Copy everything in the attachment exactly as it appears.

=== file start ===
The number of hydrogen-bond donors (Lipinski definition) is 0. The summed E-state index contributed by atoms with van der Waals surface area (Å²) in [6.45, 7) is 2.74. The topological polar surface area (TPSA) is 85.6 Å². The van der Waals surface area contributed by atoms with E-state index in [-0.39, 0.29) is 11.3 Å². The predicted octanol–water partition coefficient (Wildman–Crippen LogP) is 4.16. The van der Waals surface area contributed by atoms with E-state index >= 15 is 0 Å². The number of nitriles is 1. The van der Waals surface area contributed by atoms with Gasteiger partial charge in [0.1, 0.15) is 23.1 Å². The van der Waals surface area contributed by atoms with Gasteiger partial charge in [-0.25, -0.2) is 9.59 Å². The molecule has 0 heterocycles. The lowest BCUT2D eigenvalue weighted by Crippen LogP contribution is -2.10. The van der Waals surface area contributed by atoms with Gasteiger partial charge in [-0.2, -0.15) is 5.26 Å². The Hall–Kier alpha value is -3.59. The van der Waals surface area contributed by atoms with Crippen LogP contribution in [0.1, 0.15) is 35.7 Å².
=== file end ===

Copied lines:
The number of hydrogen-bond donors (Lipinski definition) is 0. The summed E-state index contributed by atoms with van der Waals surface area (Å²) in [6.45, 7) is 2.74. The topological polar surface area (TPSA) is 85.6 Å². The van der Waals surface area contributed by atoms with E-state index in [-0.39, 0.29) is 11.3 Å². The predicted octanol–water partition coefficient (Wildman–Crippen LogP) is 4.16. The van der Waals surface area contributed by atoms with E-state index >= 15 is 0 Å². The number of nitriles is 1. The van der Waals surface area contributed by atoms with Gasteiger partial charge in [0.1, 0.15) is 23.1 Å². The van der Waals surface area contributed by atoms with Gasteiger partial charge in [-0.25, -0.2) is 9.59 Å². The molecule has 0 heterocycles. The lowest BCUT2D eigenvalue weighted by Crippen LogP contribution is -2.10. The van der Waals surface area contributed by atoms with Gasteiger partial charge in [-0.2, -0.15) is 5.26 Å². The Hall–Kier alpha value is -3.59. The van der Waals surface area contributed by atoms with Crippen LogP contribution in [0.1, 0.15) is 35.7 Å².